It appears that Belgium could become the next European country to legalise cannabis after the Deputy Prime Minister and Minister of the Economy and Employment, Pierre-Yves Dermagne, recently declared that legalisation was ‘common sense’.
In an effort to target resources more effectively, the Minister has called for Belgium to consider legalising cannabis. The Belgian government has already announced an extra €1bn of funding for the police and justice department, and according to Dermagne it “no longer makes sense” to continue criminalising cannabis users. Instead, the Minister remarked that the focus should be on crimes which are more serious and have a bigger impact on society.
Giving the reasons behind his thought process, the Minister pointed to the three out of four neighbouring countries that have already started down the path of legalisation, Luxembourg, Germany and the Netherlands.
Dermagne also noted the financial boost that cannabis legalisation could offer, allowing greater spending on the police and prevention initiatives. It’s estimated that legalisation could generate around €660m a year. As legalisation offers more in the way of control over cultivation and sale, the Minister stated his firm preference for this over decriminalisation.
Similarities to the German model
The views expressed by the Deputy Prime Minister and talks about legalisation in Belgium appear strikingly similar to Germany’s plans to legalise, which feature a firm focus on minimising health risks and the protection of children.
Dermagne stated he is well aware of the dangers of already legal drugs, alcohol and tobacco, and that cannabis is not innocent. However, he accepted that legalisation would allow the government to better guide users and prohibit sales to minors, allowing police to focus on ‘bigger problems’.
The Minister has already stated that he keeps a close eye on the ongoing initiatives in neighbouring countries, especially Germany which is set to permit cannabis clubs where members over 21 can purchase up to 50 grams of cannabis for personal use.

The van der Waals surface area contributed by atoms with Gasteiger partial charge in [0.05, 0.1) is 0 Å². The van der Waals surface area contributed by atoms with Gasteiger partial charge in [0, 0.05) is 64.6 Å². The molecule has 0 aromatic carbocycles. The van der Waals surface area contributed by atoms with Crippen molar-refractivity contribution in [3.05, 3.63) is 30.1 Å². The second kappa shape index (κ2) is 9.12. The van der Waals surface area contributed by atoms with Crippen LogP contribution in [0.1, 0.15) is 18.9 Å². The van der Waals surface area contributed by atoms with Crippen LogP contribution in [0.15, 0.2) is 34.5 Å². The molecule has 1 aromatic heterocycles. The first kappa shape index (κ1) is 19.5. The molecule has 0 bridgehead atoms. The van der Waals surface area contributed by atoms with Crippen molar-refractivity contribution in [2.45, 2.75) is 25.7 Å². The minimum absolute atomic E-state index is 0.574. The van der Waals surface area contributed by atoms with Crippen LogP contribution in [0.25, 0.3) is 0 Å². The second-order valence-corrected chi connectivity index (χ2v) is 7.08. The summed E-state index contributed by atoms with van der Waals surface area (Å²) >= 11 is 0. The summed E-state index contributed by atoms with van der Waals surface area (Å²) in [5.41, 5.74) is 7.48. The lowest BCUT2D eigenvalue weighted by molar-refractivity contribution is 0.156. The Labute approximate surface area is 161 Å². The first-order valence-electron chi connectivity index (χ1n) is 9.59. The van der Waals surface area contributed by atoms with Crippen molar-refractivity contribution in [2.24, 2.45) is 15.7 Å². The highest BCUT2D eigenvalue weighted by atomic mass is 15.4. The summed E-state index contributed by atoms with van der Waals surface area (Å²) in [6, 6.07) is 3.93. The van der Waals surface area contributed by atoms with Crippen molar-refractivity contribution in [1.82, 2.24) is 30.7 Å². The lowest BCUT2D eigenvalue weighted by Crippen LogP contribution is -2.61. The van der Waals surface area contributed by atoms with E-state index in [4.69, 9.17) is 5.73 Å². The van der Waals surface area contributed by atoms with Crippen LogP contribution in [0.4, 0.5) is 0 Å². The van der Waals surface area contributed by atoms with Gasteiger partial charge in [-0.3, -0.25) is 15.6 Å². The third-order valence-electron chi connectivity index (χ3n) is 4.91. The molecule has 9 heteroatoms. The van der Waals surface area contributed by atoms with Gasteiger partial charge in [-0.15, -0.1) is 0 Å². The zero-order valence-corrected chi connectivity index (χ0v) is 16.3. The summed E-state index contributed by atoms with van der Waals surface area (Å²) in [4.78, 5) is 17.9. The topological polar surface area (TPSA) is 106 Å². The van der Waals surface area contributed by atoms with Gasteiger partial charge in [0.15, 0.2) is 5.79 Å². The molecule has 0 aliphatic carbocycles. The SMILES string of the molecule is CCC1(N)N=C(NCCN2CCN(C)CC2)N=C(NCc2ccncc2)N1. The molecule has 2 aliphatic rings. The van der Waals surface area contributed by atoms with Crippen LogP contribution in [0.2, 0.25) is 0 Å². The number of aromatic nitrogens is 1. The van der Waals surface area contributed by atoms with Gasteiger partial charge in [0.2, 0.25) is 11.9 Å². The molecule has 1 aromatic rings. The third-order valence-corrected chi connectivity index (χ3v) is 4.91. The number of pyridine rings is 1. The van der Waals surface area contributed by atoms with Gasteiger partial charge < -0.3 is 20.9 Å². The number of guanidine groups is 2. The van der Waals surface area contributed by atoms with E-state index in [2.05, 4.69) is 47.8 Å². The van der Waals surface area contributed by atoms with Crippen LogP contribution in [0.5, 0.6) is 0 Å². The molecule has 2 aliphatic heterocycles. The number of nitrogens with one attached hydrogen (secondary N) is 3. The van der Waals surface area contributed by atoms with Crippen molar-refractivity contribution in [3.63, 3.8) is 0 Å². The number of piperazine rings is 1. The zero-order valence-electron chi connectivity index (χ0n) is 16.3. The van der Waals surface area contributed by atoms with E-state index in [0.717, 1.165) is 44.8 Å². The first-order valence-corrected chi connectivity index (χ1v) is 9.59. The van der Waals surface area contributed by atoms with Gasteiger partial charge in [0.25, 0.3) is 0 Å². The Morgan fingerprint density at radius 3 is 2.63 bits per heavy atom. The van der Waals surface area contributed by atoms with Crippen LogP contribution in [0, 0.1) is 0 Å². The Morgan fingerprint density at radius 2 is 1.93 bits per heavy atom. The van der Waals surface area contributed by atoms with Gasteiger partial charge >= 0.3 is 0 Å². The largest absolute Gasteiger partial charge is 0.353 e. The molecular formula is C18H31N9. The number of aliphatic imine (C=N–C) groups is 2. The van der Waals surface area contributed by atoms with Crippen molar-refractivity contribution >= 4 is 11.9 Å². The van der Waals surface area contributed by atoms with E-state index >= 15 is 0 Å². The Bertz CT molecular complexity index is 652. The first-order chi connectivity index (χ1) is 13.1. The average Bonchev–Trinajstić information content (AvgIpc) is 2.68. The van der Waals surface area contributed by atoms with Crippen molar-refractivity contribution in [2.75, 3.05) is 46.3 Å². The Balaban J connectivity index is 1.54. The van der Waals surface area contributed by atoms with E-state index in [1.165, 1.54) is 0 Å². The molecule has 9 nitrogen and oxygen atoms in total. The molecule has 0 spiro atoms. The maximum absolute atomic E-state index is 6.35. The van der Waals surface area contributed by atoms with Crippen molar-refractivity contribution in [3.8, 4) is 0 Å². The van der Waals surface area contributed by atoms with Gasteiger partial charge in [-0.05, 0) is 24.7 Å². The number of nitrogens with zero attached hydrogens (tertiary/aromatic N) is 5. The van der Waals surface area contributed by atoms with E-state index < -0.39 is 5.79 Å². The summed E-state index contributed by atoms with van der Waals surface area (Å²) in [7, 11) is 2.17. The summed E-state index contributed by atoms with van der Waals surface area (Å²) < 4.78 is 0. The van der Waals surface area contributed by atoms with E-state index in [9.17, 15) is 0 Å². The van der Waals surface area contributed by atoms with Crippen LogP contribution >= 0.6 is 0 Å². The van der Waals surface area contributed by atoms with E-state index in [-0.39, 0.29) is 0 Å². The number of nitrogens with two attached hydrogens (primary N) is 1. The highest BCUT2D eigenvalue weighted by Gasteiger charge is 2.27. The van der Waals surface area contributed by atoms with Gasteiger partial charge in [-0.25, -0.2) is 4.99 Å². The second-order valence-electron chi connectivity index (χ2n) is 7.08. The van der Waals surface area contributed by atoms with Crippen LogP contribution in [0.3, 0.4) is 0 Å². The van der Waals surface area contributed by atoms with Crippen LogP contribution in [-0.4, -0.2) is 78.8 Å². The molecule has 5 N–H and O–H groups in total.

However, Dermagne appeared critical of implementing a model similar to the Netherlands, where possession is legal and cultivation is not. Talking to The Brussels Times, he called this “hypocritical”, signalling his commitment to allowing Belgians to grow their own.
Technically growing or possessing cannabis in Belgium is still illegal and punishable by a fine or imprisonment. However, since 2003 personal possession of up to 3 grams of cannabis for those over 18 has been decriminalised and remains a ‘low prosecution priority’.
There’s no doubt that the support of the Deputy Prime Minister will help in bolstering reform in Belgium where legalisation plans are still taking shape. However, this is not to say that the Minister hasn’t been met with opposition in his support for cannabis reform. Following his announcement, the leader of the MR party, Georges-Louis Bouchez, stated that the party does not support calls for reform, and criticised the timing of Dermagne’s remarks and the ‘laxity’ toward drug use.
In the coming months lawmakers will have to consider the formal provisions and how legalisation could be implemented.
This piece was written by Volteface Content and Media Officer Megan Townsend. She is particularly interested in the reform of drug legislation, subcultural drug use and harm reduction initiatives. She also has an MA in Criminology from Birmingham City University. Tweets @megant2799.